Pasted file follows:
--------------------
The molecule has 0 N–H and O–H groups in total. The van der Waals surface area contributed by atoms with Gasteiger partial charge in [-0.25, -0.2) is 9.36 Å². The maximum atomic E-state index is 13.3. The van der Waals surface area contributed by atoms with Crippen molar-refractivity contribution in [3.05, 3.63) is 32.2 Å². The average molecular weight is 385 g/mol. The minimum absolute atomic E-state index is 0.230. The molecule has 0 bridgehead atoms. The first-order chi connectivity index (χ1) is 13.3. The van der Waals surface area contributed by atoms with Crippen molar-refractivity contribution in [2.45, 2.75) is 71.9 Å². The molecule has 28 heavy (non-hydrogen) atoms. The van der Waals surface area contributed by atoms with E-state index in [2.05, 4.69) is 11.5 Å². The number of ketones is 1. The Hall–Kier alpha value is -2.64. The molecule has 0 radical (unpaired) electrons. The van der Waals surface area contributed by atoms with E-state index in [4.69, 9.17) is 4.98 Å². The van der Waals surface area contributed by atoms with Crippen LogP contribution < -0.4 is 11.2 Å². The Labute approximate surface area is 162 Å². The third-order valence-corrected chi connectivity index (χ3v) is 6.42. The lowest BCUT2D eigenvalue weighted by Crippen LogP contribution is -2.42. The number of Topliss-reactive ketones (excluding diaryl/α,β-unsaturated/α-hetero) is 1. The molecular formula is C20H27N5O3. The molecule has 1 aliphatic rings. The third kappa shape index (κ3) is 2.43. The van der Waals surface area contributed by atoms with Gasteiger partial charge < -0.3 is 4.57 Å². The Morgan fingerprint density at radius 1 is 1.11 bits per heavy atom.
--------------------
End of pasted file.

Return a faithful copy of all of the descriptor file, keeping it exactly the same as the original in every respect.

The molecule has 0 N–H and O–H groups in total. The van der Waals surface area contributed by atoms with Gasteiger partial charge in [-0.25, -0.2) is 9.36 Å². The maximum atomic E-state index is 13.3. The van der Waals surface area contributed by atoms with Crippen molar-refractivity contribution in [3.05, 3.63) is 32.2 Å². The average molecular weight is 385 g/mol. The minimum absolute atomic E-state index is 0.230. The molecule has 0 bridgehead atoms. The first-order chi connectivity index (χ1) is 13.3. The van der Waals surface area contributed by atoms with Crippen molar-refractivity contribution in [2.45, 2.75) is 71.9 Å². The molecule has 28 heavy (non-hydrogen) atoms. The van der Waals surface area contributed by atoms with E-state index in [2.05, 4.69) is 11.5 Å². The number of ketones is 1. The Hall–Kier alpha value is -2.64. The molecule has 0 radical (unpaired) electrons. The van der Waals surface area contributed by atoms with E-state index in [4.69, 9.17) is 4.98 Å². The van der Waals surface area contributed by atoms with Crippen LogP contribution < -0.4 is 11.2 Å². The Labute approximate surface area is 162 Å². The third-order valence-corrected chi connectivity index (χ3v) is 6.42. The lowest BCUT2D eigenvalue weighted by Crippen LogP contribution is -2.42. The number of Topliss-reactive ketones (excluding diaryl/α,β-unsaturated/α-hetero) is 1. The molecular formula is C20H27N5O3. The molecule has 1 aliphatic rings. The third kappa shape index (κ3) is 2.43. The van der Waals surface area contributed by atoms with Gasteiger partial charge < -0.3 is 4.57 Å². The Morgan fingerprint density at radius 1 is 1.11 bits per heavy atom.